There is that familiar verse Let the little children come to me, and stop keeping them away, because the kingdom from heaven belongs to people like these – Jesus said it to well-meaning but misguided religious types who were preventing children from getting close to him to receive good things (Matthew 19:14, NET). What would you have done? Would you keep children away from Santa? Would you act like the cardinals in Rome this week? Can you identify with that child?
From our earliest memories we build up a picture of our personal identity which it is often hard to shake off, even when we can see errors. We believe lies we tell ourselves about our image, worth, capabilities or dreams.
For many of us, despite good intentions from those who raised us, growing up in an achievement-oriented culture has meant a fixation on significance through merit alone. This simplistic model does not work – what about those who can never pass the merit tests? What about those too young?
My counsellor showed me a great diagram this week. It is taken from the clinical psychologist and learned theologian Dr Frank Lake’s work. She showed it to me because, like many people, I have been going around the circle in a destructive direction. The way I have been living has been anti-clockwise: a cycle of works.
1. I strive to achieve things, in order that:
2. I will feel significance in the world, which provides some:
3. Strength to keep going (in my own identity), so that:
4. I can feel accepted, until that feeling goes, and I return to 1 again, a little more dejected and a little more defeated.
It is not sustainable, not healthy for me or others around me and not a fair understanding of how my life matters. Instead, she showed me how to look at the diagram clockwise.
1. I am accepted – by God. Just as I am. No questions asked.
2. This acceptance strengthens me to find ways to sustain myself – time alone, journalling, creatively, with others or whatever suits me best.
3. Through being accepted and sustained, I discover I do have significance in whatever I find myself doing.
4. This leads to achieving things (big or small) out of response, rather than out of duty. Achievement fuelled by God’s limitless love and shocking grace. Achievement not to show off or brag, but to be truly alive. Achievement which blesses others first out of love (not duty) and which feeds the cycle so that there is continued awareness of God’s acceptance, his sustaining, my significance. Exciting, promising, daunting. Part of the big trust adventure we are finding ourselves on as a family.
I walked home starting to think this all through, realising that it matters that I show my children that they are first and foremost accepted. As it happened I was passing a bookshop and called in, where I came across a brilliant book: Grace for the Good Girl, by Emily P. Freeman.
How encouraging to read the thoughts of a person so like me, who recognises the patterns of hiding behind works and good behaviour – and then discovers the audacity of living in God’s grace and what that really looks like worked out. Just the thing I’d been working on. So freeing. Such a relief. I don’t have to prove anything, achieve for anybody, produce anything for all the wrong reasons, failing at so many steps along the way and hoping that not many people notice. I can be truly me, trusting God for the significance he places in me and taking his beautiful guiding rather than stipulating the directions myself. I can enjoy the good things he has for me. I can learn to let go of striving, instead living for others for all the right reasons and becoming energised to do it well if I’m doing what he’s called me to.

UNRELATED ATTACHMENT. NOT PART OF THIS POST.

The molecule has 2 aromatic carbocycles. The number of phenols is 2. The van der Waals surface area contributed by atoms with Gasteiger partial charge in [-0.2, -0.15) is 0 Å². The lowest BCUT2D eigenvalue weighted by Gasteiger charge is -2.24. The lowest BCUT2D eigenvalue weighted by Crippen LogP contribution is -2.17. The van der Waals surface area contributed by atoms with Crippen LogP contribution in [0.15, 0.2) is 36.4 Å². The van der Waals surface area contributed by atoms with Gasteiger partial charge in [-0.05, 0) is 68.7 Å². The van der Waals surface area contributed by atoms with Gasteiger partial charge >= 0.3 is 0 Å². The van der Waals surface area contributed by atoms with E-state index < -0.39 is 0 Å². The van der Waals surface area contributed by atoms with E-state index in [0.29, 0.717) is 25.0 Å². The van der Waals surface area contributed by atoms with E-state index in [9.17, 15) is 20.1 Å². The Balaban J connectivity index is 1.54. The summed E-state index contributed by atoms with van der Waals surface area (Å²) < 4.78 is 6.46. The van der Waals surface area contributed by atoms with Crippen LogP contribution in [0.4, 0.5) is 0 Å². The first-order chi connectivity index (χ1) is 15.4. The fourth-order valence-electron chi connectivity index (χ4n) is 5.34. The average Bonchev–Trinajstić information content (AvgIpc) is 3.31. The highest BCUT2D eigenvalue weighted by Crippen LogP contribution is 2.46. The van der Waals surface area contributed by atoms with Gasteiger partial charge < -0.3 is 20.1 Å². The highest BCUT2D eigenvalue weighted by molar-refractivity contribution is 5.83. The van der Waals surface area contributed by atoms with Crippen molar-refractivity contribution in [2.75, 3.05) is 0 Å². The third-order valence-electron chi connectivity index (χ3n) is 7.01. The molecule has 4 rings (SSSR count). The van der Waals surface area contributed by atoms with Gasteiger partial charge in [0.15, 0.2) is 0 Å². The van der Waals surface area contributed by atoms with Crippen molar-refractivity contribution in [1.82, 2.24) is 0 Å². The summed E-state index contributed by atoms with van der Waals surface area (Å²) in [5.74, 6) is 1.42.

For all sorts of reasons I have a battered self-image and felt for many years I needed to find my worth in making others’ lives better. It doesn’t work. I can never achieve enough to satisfy myself, and so the grind of guilt and anxiety eventually pushed me into burnout.
From here on, I want to lean on God’s understanding rather than my own. To be transformed by the renewing of my mind. To step out of the boat – and keep walking. He’s never let me down, and like a child drawn to something remarkable, I don’t want anything to get in my way.
As God keeps reminding me,
Great things are going to happen.
I can’t wait.
October 28, 2013
Today marks the seventh anniversary of dad’s heart attack. A heart attack which would have killed him if he had not had mum nearby. Or if he had lived in a different time, or a different place. In his own words ‘every day since then has been a gift. God has been good.’
Today is a gift. Each day I get to tickle my children, feed my guinea pigs, joke with my dad or learn from my mum is a gift. Each day I get to wake up next to my amazing husband is a gift. Each day I find something to smile about is a gift.
Dad’s health is good, but it is not perfect. Life is good; a good gift. I want to thank God for this precious gift.